Omar – Film Review

 

What was described as a new drama from Palestine turns out to be a surprisingly gripping thriller that begins with a startling image.  The film is called Omar and what we see is a young man climbing the separation wall between Israel and Palestine.  At first it’s not obvious what he’s doing or why, but then all becomes clear.  He’s trying to spend time, if only for a few minutes, with his girlfriend on the other side of the wall, and even though the story is not exactly a middle-eastern Romeo and Juliet tale, it’s an added element that pulls you in right from the beginning.

Depending on your personal point of view, Omar (Adam Bakri), a Palestinian, can either be considered a patriot or a terrorist, it all depends where your sympathy lies.  Certainly to Israeli officer Agent Raimi, Omar is a terrorist who just might be useful if he can get the young man to collaborate.  Raimi wants the man who killed an Israeli soldier and the agent knows that Omar is the one who can help.

 

Never become a collaborator,” Omar is warned.  There is no way out.”  Good advice, except for the fact that the one giving that advice is also the one tricking Omar into a form of confession that can be used against him.  Omar finds himself cornered with no way out.  He becomes the very thing that presumably repulses him; a collaborator.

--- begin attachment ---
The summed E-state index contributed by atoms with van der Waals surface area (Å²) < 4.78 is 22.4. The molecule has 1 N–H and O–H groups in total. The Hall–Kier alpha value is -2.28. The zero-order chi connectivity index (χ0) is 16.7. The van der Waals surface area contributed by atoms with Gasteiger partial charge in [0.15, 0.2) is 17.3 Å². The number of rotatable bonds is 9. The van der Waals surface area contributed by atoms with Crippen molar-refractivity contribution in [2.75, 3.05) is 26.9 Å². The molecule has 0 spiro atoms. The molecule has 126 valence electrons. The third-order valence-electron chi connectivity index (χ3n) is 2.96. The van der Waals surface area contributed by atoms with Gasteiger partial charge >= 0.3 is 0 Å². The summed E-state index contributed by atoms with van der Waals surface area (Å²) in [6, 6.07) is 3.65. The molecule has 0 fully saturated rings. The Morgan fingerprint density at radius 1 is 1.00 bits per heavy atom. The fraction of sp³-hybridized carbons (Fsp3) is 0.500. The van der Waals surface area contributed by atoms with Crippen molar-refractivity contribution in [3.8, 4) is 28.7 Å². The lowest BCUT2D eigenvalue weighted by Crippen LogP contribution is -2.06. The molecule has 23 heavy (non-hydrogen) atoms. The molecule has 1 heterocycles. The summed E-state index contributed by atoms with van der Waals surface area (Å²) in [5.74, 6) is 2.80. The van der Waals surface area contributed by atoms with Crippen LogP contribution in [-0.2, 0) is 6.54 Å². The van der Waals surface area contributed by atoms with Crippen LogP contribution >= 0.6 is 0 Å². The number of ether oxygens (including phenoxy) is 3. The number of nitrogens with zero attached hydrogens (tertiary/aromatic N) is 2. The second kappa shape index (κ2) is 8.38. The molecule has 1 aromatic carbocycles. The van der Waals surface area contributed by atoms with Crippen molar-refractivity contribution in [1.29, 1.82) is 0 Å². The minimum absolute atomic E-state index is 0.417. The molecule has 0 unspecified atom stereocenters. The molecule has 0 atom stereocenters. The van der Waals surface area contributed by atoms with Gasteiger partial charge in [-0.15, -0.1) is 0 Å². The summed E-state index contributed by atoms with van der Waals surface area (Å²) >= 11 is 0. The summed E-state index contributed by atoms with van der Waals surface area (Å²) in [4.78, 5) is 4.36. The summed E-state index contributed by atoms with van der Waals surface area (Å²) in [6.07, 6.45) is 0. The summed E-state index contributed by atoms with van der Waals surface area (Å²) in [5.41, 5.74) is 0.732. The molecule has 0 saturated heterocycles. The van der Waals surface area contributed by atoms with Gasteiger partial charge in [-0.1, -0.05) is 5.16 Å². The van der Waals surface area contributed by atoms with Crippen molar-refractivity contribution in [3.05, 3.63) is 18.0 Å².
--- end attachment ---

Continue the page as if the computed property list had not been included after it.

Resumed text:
The film is a story of both love and duplicity where being disloyal will cost lives.  The tender moments between the young lovers meeting in secret when they think no one is looking has an engaging charm, but it’s moments of cat and mouse between potential Palestinian informant and the Israeli officer that grip, plus chases through the back alleys of the occupied territories where Omar runs for his life with soldiers in pursuit have such a rush of energy about them you almost wish the film had more of them.

 

If you don’t work for us, your life will be hell forever,” Omar is told by the agent.  The young man will soon find out the truth behind that statement, but that hell may not necessarily be Omar’s alone.

 

The outcome to the young man’s dilemma is unforeseen but effectively simple.  On reflection, there is no other way the film could have concluded.  It would be unfair to even hint at how things develop and how the story is finally resolved, but whatever happens you instinctively know throughout that while all the events leading up to the ending seem to fall naturally into place, it will be tragic for all concerned.  You’ll leave the theatre shocked at the abrupt ending and shattered at its implications.

MPAA Rating:  Unrated    Length:  98 Minutes    Overall Rating:  8 (out of 10)

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